Coping with skilled labor shortages, high demand and
pressure to produce more with less money, construction companies are looking
for ways to produce buildings using new industry techniques. As touched upon in
the Autodesk Redshift article, “6
Disruptive Examples Show How Manufacturing and Construction are Converging,”
there are creative forces at work that promise the construction industry will
thrive and grow. Following are a few of them:
A northern California company, ConXtech, is using Revit to design
and prefabricate standardized interlocking connectors that eliminate the need
for onsite welding of steel beams and columns. The chassis-based modular
building system promises two- to five-times faster field assembly, safer field
work, simplified process, and reduced waste. The system is also prequalified and
codified for seismic design by the American
Institute of Steel Construction.
Prefabricated homes are finding a niche in northern
California as residents are determined to rebuild after the
state’s catastrophic wildfires. Connect
Homes is powering through California’s labor shortage and building code
challenges with customized prefab homes. The allure of the company’s business
model is summed up by its slogan, “Built in a factory. Delivered in a day.”
Because site preparation can proceed while the home is being built in the
factory, the entire process takes just a few months, including install finish
In 2017, using all-concrete “ink,” a 3D-printed
residence was erected outside Moscow at a cost of $25 per square foot. But
ever since the first building wall was 3D-printed by Chinese company WinSun
in 2008, wall stability issues have been challenging the future of the process.
This is due partly to the length of time needed for one
layer of concrete to set up before another layer is “printed” on top of it. Fortunately,
new mathematical equations recently developed
by Professor Akke Suiker in the Netherlands that factor in materials,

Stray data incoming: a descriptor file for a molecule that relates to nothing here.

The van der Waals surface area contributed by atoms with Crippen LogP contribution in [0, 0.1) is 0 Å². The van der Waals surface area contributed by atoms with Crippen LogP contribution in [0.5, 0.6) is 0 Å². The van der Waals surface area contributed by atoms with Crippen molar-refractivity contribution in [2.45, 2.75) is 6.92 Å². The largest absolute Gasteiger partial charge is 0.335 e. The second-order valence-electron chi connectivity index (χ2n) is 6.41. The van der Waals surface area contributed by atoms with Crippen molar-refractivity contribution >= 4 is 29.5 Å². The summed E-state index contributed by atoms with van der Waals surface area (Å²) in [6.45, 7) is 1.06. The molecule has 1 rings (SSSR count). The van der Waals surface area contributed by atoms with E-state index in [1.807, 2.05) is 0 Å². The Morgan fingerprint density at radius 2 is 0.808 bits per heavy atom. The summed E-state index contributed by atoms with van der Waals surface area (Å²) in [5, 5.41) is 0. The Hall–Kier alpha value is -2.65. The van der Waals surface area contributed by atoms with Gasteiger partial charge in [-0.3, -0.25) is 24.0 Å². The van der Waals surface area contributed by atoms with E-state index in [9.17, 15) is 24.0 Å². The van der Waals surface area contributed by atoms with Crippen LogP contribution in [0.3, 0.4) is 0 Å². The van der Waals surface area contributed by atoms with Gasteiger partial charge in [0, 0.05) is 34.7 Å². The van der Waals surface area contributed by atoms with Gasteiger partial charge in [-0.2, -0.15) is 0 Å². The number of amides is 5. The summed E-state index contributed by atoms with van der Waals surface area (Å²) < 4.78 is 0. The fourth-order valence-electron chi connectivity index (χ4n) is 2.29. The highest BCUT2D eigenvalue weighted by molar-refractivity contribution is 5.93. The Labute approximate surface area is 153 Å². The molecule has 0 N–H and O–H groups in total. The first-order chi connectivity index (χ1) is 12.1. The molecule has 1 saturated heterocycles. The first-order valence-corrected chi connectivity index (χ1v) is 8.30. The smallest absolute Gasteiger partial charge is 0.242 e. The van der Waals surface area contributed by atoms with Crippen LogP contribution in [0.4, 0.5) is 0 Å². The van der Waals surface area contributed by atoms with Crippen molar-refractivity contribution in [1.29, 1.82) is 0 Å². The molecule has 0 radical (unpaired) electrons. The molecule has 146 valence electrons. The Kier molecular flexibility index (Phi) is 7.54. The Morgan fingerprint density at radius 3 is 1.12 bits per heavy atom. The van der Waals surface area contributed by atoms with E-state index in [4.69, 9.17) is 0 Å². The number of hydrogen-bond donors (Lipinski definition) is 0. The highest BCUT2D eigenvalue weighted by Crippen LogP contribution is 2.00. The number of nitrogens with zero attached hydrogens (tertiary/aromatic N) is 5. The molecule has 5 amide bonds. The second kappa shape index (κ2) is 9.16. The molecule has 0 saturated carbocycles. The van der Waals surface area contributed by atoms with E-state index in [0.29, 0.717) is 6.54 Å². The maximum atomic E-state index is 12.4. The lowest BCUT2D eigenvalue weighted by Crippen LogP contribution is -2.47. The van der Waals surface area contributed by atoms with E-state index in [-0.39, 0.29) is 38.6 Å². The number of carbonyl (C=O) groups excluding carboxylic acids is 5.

dimensions and drying times are promising to engineer better results. Another
solution that’s been employed by WinSun is to use a printing medium that is a
mixture of recycled construction waste, glass fiber, steel, cement, and exclusive
Pioneering in digital manufacturing with industrial 3D
printers that use metal and carbon fiber, Markforged
is the tenth fastest growing technology company in North America. Complex parts
can be manufactured, rather than machined, using metal materials that include
stainless steel and superalloys, as well as chopped carbon fiber, nylon and
reinforced continuous fiber. Adding this technology to robotics and reality
capture promises to transform the AEC industry’s time-to-market and economic outlook.
Ever since Trex composite
decking transformed deck construction in 1996, standard materials are being
replaced by composites on a larger scale. Firms like Advantic are employing aerospace technology
for alternative, non-corroding materials like fiber-reinforced polymer and
polymer concrete. Combined with traditional materials of wood, concrete, steel,
and masonry, final products can be lighter in weight, more fire and UV resistant
and have over-capacity strength.
Growth comes from change. Around the world, companies are
realizing that they need to adopt innovative and technologically advanced construction
and manufacturing techniques and materials to keep up with that change.
If your company is interested in transforming your processes
using manufacturing techniques, contact eVolve MEP today
for a quick discovery call. The eVolve MEP experts will help you keep up with
the changes taking place in the construction industry.
ATLANTA -- EVOLVE announces a wave of updates to its suite of software for MEP contractors and prefab shops. These updates introduce new features, improved functionality, and bug fixes to enhance users' experience. One of the key updates is the addition of 3D model...